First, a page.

Being the caregiver of an older adult can be a challenge. Each year, 44 million Americans devote much of their time providing care for the older, sick or disabled family members or friends. For many of us, being a caregiver is a second full-time job. Not surprisingly, the stress and strain can take a physician and emotional toll.
First, Care for Yourself
On an airplane, an oxygen mask descends in front of you. What do you do? As we all know, the first rule is to put on your own oxygen mask before you assist anyone else. Only when we first help ourselves can we effectively help others. Caring for yourself is one of the most important and one of the most often forgotten things you can do as a caregiver. When your needs are taken care of, the person you care for will benefit, too.
Here are six simple steps to help you stay healthy
while caring for a loved one.
Avoid being the sole caregiver, if possible. This may mean asking adult children or siblings to help with groceries or car rides or even hiring a professional caregiver to perform difficult tasks like bathing your loved one. Short-term respite care, programs that send a healthcare professional to your home to provide temporary care your family member or friend, is also helpful. Some long-term care insurance policies will cover this. Also federal and state programs may also provide funding. Check with your local Area Agency of Aging for Eldercare options in your area.
Specialized health organizations, such as the Alzheimer’s Association or the American Cancer Society, can provide detailed information on the disease process that your friend or family member is facing.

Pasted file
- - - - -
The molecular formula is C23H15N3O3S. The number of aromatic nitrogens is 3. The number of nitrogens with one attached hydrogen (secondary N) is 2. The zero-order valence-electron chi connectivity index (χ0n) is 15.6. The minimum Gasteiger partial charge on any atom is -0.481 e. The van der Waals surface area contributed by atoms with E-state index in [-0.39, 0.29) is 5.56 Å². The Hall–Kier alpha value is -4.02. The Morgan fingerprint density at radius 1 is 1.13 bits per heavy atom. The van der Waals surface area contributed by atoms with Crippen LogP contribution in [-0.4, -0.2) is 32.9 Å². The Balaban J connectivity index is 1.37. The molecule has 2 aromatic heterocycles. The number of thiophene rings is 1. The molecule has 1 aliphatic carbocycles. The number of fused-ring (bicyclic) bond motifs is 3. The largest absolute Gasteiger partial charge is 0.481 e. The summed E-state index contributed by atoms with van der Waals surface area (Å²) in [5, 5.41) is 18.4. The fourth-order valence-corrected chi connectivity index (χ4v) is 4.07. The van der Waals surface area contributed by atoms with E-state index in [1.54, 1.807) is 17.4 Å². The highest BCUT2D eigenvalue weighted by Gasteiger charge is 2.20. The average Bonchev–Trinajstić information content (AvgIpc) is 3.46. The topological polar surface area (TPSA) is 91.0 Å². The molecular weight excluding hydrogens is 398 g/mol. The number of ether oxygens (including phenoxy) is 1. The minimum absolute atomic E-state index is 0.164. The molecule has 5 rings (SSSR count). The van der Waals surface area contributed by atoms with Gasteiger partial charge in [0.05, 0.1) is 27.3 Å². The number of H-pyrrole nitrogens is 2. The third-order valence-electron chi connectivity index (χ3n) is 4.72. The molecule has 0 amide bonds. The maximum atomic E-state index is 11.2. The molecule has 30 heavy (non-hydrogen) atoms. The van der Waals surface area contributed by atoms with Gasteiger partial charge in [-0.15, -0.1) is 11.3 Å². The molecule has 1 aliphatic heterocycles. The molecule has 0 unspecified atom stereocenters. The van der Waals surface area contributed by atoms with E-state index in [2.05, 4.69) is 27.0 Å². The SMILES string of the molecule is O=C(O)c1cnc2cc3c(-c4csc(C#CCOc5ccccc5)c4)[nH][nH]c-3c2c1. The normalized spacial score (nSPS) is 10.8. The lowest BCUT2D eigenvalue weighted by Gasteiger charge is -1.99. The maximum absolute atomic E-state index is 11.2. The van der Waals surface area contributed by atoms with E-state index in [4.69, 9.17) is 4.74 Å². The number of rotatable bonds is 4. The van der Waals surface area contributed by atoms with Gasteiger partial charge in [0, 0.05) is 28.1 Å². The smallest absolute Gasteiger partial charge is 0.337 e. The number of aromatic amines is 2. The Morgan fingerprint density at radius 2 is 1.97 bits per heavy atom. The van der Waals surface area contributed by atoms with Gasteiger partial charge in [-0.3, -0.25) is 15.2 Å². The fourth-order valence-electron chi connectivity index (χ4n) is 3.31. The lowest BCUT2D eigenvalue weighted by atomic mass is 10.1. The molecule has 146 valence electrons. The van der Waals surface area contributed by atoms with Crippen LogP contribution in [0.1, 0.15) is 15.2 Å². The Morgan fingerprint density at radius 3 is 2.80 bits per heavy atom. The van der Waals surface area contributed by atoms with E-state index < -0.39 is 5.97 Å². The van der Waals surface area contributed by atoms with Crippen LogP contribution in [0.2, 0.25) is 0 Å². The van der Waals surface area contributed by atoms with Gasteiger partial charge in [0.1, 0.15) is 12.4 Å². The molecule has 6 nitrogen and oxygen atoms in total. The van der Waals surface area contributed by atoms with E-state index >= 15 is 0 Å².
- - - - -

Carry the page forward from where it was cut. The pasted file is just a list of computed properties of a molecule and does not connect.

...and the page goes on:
Physical activity is good for the body and the brain. Getting 30 minutes of physical activity, such as walking, on all or most days of the week, along with regular, well-balanced meals that are high in vegetables, fruits, and whole grain and low in fat will help you stay fit and avoid excessive weight gain.
Talk to a family member, friend, minister or counselor about what you are experiencing, or seek out a local support group. It’s all to easy for a caregiver to withdraw from family and friends, but research shows that those with emotional outlets report let stress and fewer health ailments than those without such connections.
Remembering your own doctor appointments and when to take your medicine can be difficult enough without having to juggle someone else’s as well. Keeping a calendar of your appointments, writing your reminders, or even setting an alarm when it’s time to take your medication can be cues to help you stay on top of your health issues.
Carve out some time each week to do something you enjoy, such as reading a book, watching a movie, or gardening.